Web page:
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Assisted suicide advocates arrested in Dawson County

GBI: 2 gave instructions to undercover agent on how to 'self-deliver'

POSTED: February 26, 2009 12:25 a.m.
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Thomas E. "Ted" Goodwin

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Members of a group that supports assisted suicide told a Dawson County man they would help him kill himself, authorities said.

During earlier visits to his home, members of the Final Exit Network instructed the man to buy two tanks of helium and a hood they called an "exit bag," and on Wednesday, an "exit guide" arrived to help lead the man through his final steps, authorities said.

Instead, 76-year-old Claire Blehr and 63-year-old Final Exit Network President Thomas E. "Ted" Goodwin were arrested, charged with violating Georgia’s law against assisted suicide and another law typically used in prosecuting organized crime. The man Blehr and Goodwin thought they were helping to commit suicide was an undercover Georgia Bureau of Investigation agent.

Blehr, Goodwin and two others are suspects in the assisted suicide of a 58-year-old Cumming man who died from helium inhalation in June, GBI spokesman John Bankhead said. The man’s name has not been released.

After the Cumming Police Department and Forsyth County coroner requested the GBI’s assistance, the investigation focused on the Final Exit Network, a 4-year-old Marietta-based organization that promotes helping the terminally ill "self-deliver," according to its Web site.

Final Exit Network, according to the Web site, "is an all-volunteer organization dedicated to serving people who are suffering from an intolerable condition. Network volunteers offer you counseling, support, and even guidance to self-deliverance at a time and place of your choosing, but you always do the choosing. We will never encourage you to hasten your death."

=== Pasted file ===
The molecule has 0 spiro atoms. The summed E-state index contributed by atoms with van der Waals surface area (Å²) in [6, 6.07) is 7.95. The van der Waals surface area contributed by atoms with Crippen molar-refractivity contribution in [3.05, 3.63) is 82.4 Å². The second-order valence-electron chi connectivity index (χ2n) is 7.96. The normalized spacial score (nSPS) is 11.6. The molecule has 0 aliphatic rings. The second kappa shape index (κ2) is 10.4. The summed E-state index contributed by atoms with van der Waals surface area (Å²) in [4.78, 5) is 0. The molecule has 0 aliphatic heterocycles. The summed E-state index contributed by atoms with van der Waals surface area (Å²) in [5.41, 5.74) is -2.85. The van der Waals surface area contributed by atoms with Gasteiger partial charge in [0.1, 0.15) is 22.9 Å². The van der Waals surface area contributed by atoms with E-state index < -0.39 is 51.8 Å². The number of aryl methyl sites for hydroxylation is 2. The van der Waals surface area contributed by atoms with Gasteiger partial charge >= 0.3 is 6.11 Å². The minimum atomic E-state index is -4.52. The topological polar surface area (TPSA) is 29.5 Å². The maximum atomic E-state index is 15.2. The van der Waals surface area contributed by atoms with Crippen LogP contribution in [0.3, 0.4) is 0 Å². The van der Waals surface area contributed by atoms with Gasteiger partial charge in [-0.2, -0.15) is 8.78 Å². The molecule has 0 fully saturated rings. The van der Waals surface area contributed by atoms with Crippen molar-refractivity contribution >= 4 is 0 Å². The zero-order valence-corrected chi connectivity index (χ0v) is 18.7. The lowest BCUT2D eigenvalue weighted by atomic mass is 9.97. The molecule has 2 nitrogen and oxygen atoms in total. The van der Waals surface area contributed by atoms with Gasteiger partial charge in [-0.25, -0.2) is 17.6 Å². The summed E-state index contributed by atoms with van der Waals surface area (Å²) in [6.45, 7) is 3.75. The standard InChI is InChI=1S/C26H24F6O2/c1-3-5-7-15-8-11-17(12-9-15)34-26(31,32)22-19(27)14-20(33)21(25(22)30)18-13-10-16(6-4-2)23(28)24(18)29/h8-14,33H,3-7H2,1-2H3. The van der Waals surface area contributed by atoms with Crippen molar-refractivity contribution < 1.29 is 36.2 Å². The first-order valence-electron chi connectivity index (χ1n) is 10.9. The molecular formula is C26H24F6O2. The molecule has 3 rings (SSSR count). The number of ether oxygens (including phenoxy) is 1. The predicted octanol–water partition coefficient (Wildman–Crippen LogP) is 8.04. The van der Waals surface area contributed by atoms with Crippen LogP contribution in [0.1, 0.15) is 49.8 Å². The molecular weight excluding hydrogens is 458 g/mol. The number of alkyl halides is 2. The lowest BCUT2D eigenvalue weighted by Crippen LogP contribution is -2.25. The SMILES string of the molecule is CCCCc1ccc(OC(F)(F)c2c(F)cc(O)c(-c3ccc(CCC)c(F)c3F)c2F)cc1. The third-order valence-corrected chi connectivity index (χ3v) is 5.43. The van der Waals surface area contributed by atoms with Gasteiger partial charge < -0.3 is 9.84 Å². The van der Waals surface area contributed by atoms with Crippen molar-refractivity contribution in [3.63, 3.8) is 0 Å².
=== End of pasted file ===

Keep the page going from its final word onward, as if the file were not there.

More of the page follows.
The investigation has grown to involve 11 law enforcement agencies in eight states.

Search warrants and interviews have been carried out in Georgia, Florida, Maryland, Michigan, Ohio, Missouri, Colorado and Montana, Bankhead said.

In Baltimore, Dr. Lawrence D. Egbert, 81, was arrested by Maryland authorities in connection with the case. Egbert is listed as "medical director" on the group’s Web site. Nicholas Alec Sheridan, 60, also of Baltimore, has been charged but had not been arrested as of late Wednesday.

Georgia’s assisted suicide law makes it a felony to "publicly advertise, offer, or hold himself or herself out as offering that he or she will intentionally and actively assist another person in the commission of suicide and commits an overt act to further that purpose."

The crime is punishable by up to five years in prison.

The Final Exit Network members also are charged with violating Georgia’s Racketeer Influenced and Corrupt Organizations Act.

Bankhead said GBI agents are in seven states working on the investigation, and said more arrests are possible.

Michigan’s Jack Kevorkian is the best-known person prosecuted in connection with assisted suicide. He was charged with murder in 1998 and convicted of second-degree murder, serving eight years of a 10- to 25-year sentence. Kevorkian, who is believed to have assisted in up to 130 suicides of terminally ill people, was paroled in 2007.



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